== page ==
As the worst crisis between India and Pakistan since 2002 continues to play out, the world is watching for New Delhi’s reaction to Islamabad’s decision on Friday to release the Indian pilot captured after being shot down.
The origins of the crisis are not, of course, based in February 2019. Yes, India made the decision to strike Pakistani territory in retaliation for what was the worst terror attack against its security personnel in Kashmir in three decades, but what the current situation really represents is a boiling over of years of frustration in Delhi.
After the nuclear age began in South Asia, friction between the two neighbours took on a new character. Pakistan’s military and intelligence services recognised that a potent tool to bleed India with a thousand cuts would be proxy terror groups – impassioned fighters, with great anti-India animus, who could be trained and guided.Enjoying this article? Click here to subscribe for full access. Just $5 a month.
Jaish-e-Mohammed (JeM), the group at the centre of the ongoing conflict, is a familiar name to India. It was responsible for the 1999 hijacking of an Indian Airlines flight, the 2001 attack on the Indian parliament that sparked the last major crisis, and two assaults in 2016 on Indian military installations, the second of which resulted in an Indian action across The Line of Control, the demarcation line that separates the Indian- and Pakistani-controlled parts of Kashmir.
JeM’s leader, Masood Azhar, remains among India’s most wanted terrorists. He lives on Pakistani soil. And while he has occasionally been taken into “protective custody” by the Pakistani state after Indian protests, he continues to recruit fighters to his cause and plan attacks.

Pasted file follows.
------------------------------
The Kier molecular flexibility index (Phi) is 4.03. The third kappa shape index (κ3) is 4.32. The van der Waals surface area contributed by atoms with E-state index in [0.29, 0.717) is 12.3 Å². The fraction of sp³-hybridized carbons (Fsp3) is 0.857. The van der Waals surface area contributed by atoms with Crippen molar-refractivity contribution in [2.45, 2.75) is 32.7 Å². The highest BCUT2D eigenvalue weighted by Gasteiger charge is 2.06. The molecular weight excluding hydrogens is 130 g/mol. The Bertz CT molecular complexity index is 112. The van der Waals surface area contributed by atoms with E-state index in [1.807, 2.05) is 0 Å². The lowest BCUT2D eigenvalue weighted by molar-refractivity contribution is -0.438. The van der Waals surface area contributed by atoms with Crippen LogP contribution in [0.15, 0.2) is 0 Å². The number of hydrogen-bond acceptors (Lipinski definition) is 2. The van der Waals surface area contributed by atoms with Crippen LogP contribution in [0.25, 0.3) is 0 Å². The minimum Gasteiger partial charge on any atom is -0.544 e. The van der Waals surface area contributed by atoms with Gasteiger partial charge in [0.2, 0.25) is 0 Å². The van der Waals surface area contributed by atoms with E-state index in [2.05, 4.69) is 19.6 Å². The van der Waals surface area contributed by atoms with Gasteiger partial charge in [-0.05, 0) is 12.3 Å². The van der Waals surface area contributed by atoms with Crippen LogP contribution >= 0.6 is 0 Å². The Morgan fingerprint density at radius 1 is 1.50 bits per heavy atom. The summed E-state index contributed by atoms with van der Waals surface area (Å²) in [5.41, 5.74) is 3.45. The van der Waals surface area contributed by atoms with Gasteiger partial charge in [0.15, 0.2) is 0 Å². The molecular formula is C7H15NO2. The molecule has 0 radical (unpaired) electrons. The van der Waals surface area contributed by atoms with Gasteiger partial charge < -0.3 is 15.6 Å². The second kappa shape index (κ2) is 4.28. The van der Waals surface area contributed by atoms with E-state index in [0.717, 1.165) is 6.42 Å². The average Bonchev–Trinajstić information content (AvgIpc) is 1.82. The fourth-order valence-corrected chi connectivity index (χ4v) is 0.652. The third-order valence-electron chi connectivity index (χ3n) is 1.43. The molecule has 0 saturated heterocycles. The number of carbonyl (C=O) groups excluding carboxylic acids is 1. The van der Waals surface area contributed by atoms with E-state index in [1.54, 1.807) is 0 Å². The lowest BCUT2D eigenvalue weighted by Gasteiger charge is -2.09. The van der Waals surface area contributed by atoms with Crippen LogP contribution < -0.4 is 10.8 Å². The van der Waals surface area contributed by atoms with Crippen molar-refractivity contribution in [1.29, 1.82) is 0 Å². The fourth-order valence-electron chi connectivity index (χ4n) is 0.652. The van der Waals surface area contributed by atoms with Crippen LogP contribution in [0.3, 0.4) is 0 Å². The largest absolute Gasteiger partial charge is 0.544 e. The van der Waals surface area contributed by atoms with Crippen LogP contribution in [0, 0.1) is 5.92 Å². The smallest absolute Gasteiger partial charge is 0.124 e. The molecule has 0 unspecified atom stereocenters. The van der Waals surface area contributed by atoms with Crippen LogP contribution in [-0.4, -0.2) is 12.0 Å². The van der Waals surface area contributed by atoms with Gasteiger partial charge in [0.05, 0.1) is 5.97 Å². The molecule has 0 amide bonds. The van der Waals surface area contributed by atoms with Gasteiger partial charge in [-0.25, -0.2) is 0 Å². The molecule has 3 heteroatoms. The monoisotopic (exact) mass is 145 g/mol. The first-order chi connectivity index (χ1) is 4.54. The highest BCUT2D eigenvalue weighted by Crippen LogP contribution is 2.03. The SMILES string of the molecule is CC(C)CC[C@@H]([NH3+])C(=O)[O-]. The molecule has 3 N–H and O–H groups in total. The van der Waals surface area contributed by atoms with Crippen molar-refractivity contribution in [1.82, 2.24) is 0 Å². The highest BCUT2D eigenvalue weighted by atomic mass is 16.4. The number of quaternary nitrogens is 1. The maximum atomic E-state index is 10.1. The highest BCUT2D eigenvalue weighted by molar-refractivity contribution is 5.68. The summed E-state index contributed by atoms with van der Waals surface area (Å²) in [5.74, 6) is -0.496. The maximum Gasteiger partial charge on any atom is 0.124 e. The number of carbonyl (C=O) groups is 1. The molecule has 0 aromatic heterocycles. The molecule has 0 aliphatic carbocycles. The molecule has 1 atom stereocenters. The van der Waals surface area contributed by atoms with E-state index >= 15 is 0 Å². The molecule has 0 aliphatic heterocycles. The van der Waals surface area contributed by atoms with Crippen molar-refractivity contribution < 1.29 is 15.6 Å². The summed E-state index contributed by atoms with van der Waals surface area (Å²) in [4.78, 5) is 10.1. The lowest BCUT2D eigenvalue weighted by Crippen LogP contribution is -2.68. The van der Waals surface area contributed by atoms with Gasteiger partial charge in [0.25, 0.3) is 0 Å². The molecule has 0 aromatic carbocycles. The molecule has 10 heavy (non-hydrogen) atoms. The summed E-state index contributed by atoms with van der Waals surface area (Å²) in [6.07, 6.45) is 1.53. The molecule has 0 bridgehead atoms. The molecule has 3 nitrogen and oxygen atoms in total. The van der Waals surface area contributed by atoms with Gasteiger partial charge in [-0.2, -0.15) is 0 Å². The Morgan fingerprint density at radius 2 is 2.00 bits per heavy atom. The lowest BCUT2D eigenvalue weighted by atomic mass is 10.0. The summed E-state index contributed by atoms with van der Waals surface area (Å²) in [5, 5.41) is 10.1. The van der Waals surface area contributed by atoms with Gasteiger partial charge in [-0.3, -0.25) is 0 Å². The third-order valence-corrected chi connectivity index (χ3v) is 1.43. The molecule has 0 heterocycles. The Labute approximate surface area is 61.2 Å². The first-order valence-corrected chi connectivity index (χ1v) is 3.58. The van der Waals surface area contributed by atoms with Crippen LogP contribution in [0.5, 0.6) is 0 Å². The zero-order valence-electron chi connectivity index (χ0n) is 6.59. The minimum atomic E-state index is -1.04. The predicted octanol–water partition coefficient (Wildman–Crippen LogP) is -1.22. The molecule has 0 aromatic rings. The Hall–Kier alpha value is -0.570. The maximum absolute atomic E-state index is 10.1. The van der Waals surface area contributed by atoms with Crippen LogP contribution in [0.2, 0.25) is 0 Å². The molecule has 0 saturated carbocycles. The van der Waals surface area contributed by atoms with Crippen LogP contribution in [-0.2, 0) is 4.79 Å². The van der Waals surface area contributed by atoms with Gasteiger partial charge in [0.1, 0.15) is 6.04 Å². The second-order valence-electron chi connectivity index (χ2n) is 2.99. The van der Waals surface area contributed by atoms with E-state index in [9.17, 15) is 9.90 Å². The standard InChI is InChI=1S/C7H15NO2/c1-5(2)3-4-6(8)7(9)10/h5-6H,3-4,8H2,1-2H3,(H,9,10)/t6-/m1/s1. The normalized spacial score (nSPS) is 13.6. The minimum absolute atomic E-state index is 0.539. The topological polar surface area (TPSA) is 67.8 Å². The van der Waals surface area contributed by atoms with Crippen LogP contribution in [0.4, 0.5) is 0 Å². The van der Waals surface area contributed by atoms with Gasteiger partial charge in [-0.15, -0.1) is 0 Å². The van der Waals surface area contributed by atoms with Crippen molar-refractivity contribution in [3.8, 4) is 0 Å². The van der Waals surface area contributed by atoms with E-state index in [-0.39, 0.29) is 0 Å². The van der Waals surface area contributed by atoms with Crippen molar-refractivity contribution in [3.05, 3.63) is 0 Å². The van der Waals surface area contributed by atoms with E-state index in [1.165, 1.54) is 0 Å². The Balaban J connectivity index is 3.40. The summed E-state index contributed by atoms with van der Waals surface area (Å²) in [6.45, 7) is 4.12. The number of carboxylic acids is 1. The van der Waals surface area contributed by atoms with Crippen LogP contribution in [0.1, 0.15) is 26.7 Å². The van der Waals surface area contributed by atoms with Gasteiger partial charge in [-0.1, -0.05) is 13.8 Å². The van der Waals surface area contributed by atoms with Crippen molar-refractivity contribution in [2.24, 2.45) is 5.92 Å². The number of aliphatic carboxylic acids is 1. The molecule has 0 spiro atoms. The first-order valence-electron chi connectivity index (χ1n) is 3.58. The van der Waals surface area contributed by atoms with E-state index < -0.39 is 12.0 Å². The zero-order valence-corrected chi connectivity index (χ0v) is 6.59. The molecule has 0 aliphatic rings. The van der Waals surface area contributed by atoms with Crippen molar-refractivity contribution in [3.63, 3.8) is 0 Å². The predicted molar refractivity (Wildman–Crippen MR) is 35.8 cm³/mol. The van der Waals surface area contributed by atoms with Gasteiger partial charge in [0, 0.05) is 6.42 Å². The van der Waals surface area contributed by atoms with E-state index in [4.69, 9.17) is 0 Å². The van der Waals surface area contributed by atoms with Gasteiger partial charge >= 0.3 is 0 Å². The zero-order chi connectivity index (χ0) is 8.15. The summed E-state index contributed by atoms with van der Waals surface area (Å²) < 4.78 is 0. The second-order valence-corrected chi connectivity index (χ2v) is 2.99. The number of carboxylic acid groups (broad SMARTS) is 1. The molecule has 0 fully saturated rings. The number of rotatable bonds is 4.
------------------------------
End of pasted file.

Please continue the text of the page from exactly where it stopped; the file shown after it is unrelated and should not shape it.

If the current crisis does soon come to an end, Azhar’s fate on the other side of it will be a top priority for India. Since the JeM attack on February 14, India’s diplomats have embarked on a global campaign to gain support to both pressure Pakistan on its continued tolerance of these groups on its soil and pursue multilateral means to proscribe Azhar personally.
JeM is listed as a terrorist organisation under United Nations Security Council resolution 1267, but Azhar has not been designated a “global terrorist”. Amid the escalation of the ongoing crisis, the United States, Britain and France have all voiced support for Azhar’s listing, representing an Indian diplomatic victory.
Russia, meanwhile, has expressed its “solidarity” with India as it fights terrorism and may be supportive of such an effort. The problem for India – and the reason Azhar is yet to be designated despite JeM’s repeated involvement in terrorist activities – is China.
Beijing has for several years put a “technical hold” at the Security Council, arguing that India’s arguments are not coherent with what China’s foreign ministry spokesman Lu Kang last week called the “clear norms on the listing of terrorist organisations or individuals”. The issue has emerged as a major issue between the two countries, especially since 2016.
Beijing’s close and special relationship with Islamabad has made it sensitive to the preferences of Pakistan’s military establishment, which today is in charge of coordinating security for Chinese contractors in the country as they oversee projects under the multibillion-dollar China-Pakistan Economic Corridor.
Separately, Beijing has long feared Pakistani territory becoming a haven for armed groups that threaten its interests in its western areas. By shielding Azhar, it increases the likelihood that militants networked with JeM don’t take an interest in training and arming Uyghur separatist groups.
Without Chinese support, Azhar is likely to continue in his old ways, ensuring that when this crisis ends, another won’t be too far off. But the seriousness of the current situation has firmed international support behind India, casting a light on China, which might see greater international interest than in the past should it obstruct continued efforts to hold Azhar accountable. Beijing should take note.
This article first appeared at the South China Morning Post. It is republished here with kind permission.